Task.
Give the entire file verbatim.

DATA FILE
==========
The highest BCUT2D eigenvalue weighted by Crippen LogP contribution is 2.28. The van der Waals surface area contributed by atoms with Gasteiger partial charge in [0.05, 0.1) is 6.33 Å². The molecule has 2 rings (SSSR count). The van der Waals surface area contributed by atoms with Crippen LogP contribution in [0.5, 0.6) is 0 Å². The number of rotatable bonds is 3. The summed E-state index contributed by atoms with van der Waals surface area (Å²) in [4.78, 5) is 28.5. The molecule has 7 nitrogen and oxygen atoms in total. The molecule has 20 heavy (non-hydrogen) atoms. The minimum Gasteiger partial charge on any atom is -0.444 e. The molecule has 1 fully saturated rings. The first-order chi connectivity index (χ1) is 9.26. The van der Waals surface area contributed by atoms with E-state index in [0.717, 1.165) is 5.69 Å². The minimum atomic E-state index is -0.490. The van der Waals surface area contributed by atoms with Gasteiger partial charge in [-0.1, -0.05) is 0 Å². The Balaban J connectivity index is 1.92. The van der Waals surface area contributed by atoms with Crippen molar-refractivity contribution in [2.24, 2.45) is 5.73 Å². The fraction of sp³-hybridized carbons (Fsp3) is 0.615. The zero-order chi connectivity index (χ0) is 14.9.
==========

The highest BCUT2D eigenvalue weighted by Crippen LogP contribution is 2.28. The van der Waals surface area contributed by atoms with Gasteiger partial charge in [0.05, 0.1) is 6.33 Å². The molecule has 2 rings (SSSR count). The van der Waals surface area contributed by atoms with Crippen LogP contribution in [0.5, 0.6) is 0 Å². The number of rotatable bonds is 3. The summed E-state index contributed by atoms with van der Waals surface area (Å²) in [4.78, 5) is 28.5. The molecule has 7 nitrogen and oxygen atoms in total. The molecule has 20 heavy (non-hydrogen) atoms. The minimum Gasteiger partial charge on any atom is -0.444 e. The molecule has 1 fully saturated rings. The first-order chi connectivity index (χ1) is 9.26. The van der Waals surface area contributed by atoms with E-state index in [0.717, 1.165) is 5.69 Å². The minimum atomic E-state index is -0.490. The van der Waals surface area contributed by atoms with Gasteiger partial charge in [-0.1, -0.05) is 0 Å². The Balaban J connectivity index is 1.92. The van der Waals surface area contributed by atoms with Crippen molar-refractivity contribution in [2.24, 2.45) is 5.73 Å². The fraction of sp³-hybridized carbons (Fsp3) is 0.615. The zero-order chi connectivity index (χ0) is 14.9.